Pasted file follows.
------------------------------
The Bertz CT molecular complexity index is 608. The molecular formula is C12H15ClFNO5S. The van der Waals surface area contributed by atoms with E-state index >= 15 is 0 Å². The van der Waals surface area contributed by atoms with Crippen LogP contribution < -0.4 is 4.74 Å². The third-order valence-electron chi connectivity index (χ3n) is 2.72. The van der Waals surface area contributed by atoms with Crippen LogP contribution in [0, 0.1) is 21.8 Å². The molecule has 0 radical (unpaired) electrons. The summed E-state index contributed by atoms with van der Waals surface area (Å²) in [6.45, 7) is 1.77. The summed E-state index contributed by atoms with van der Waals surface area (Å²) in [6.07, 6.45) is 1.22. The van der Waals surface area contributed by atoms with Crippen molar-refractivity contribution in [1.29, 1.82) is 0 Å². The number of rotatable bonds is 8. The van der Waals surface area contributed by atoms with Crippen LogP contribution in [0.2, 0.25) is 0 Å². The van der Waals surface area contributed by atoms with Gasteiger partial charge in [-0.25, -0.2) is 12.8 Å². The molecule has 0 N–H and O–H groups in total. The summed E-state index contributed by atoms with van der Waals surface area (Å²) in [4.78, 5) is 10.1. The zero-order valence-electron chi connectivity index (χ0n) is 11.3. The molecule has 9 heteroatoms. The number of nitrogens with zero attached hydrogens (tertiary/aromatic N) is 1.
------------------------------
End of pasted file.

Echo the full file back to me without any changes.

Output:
The Bertz CT molecular complexity index is 608. The molecular formula is C12H15ClFNO5S. The van der Waals surface area contributed by atoms with E-state index >= 15 is 0 Å². The van der Waals surface area contributed by atoms with Crippen LogP contribution < -0.4 is 4.74 Å². The third-order valence-electron chi connectivity index (χ3n) is 2.72. The van der Waals surface area contributed by atoms with Crippen LogP contribution in [0, 0.1) is 21.8 Å². The molecule has 0 radical (unpaired) electrons. The summed E-state index contributed by atoms with van der Waals surface area (Å²) in [6.45, 7) is 1.77. The summed E-state index contributed by atoms with van der Waals surface area (Å²) in [6.07, 6.45) is 1.22. The van der Waals surface area contributed by atoms with Crippen molar-refractivity contribution in [1.29, 1.82) is 0 Å². The number of rotatable bonds is 8. The van der Waals surface area contributed by atoms with Crippen LogP contribution in [0.2, 0.25) is 0 Å². The van der Waals surface area contributed by atoms with Gasteiger partial charge in [-0.25, -0.2) is 12.8 Å². The molecule has 0 N–H and O–H groups in total. The summed E-state index contributed by atoms with van der Waals surface area (Å²) in [4.78, 5) is 10.1. The zero-order valence-electron chi connectivity index (χ0n) is 11.3. The molecule has 9 heteroatoms. The number of nitrogens with zero attached hydrogens (tertiary/aromatic N) is 1.